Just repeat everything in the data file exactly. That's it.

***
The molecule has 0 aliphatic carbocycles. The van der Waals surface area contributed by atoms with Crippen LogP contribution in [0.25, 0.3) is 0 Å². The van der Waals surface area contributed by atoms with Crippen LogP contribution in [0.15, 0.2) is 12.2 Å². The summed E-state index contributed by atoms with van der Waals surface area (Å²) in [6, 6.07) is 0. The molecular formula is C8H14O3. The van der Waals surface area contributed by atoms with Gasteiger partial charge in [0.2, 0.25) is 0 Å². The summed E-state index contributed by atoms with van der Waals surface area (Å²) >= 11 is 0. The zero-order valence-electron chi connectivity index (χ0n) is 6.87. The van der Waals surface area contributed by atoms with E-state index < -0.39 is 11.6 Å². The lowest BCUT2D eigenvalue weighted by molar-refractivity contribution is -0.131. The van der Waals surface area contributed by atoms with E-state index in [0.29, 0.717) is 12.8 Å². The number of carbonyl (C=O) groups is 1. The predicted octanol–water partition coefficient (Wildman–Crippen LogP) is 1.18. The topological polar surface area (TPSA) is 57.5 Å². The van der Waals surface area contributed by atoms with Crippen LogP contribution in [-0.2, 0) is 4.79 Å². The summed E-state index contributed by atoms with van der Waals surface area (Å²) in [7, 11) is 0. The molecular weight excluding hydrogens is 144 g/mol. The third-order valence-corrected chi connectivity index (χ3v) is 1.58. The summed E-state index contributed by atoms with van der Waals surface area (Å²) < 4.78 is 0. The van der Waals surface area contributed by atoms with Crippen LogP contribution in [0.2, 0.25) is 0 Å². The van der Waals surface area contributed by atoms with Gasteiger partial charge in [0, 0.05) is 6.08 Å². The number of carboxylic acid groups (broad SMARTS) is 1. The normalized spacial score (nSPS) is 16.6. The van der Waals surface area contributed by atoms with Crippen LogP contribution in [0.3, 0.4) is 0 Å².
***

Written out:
The molecule has 0 aliphatic carbocycles. The van der Waals surface area contributed by atoms with Crippen LogP contribution in [0.25, 0.3) is 0 Å². The van der Waals surface area contributed by atoms with Crippen LogP contribution in [0.15, 0.2) is 12.2 Å². The summed E-state index contributed by atoms with van der Waals surface area (Å²) in [6, 6.07) is 0. The molecular formula is C8H14O3. The van der Waals surface area contributed by atoms with Gasteiger partial charge in [0.2, 0.25) is 0 Å². The summed E-state index contributed by atoms with van der Waals surface area (Å²) >= 11 is 0. The zero-order valence-electron chi connectivity index (χ0n) is 6.87. The van der Waals surface area contributed by atoms with E-state index < -0.39 is 11.6 Å². The lowest BCUT2D eigenvalue weighted by molar-refractivity contribution is -0.131. The van der Waals surface area contributed by atoms with E-state index in [0.29, 0.717) is 12.8 Å². The number of carbonyl (C=O) groups is 1. The predicted octanol–water partition coefficient (Wildman–Crippen LogP) is 1.18. The topological polar surface area (TPSA) is 57.5 Å². The van der Waals surface area contributed by atoms with Crippen LogP contribution in [-0.2, 0) is 4.79 Å². The summed E-state index contributed by atoms with van der Waals surface area (Å²) in [7, 11) is 0. The molecular weight excluding hydrogens is 144 g/mol. The third-order valence-corrected chi connectivity index (χ3v) is 1.58. The summed E-state index contributed by atoms with van der Waals surface area (Å²) < 4.78 is 0. The van der Waals surface area contributed by atoms with Crippen LogP contribution in [0.2, 0.25) is 0 Å². The van der Waals surface area contributed by atoms with Gasteiger partial charge in [0, 0.05) is 6.08 Å². The number of carboxylic acid groups (broad SMARTS) is 1. The normalized spacial score (nSPS) is 16.6. The van der Waals surface area contributed by atoms with Crippen LogP contribution in [0.3, 0.4) is 0 Å².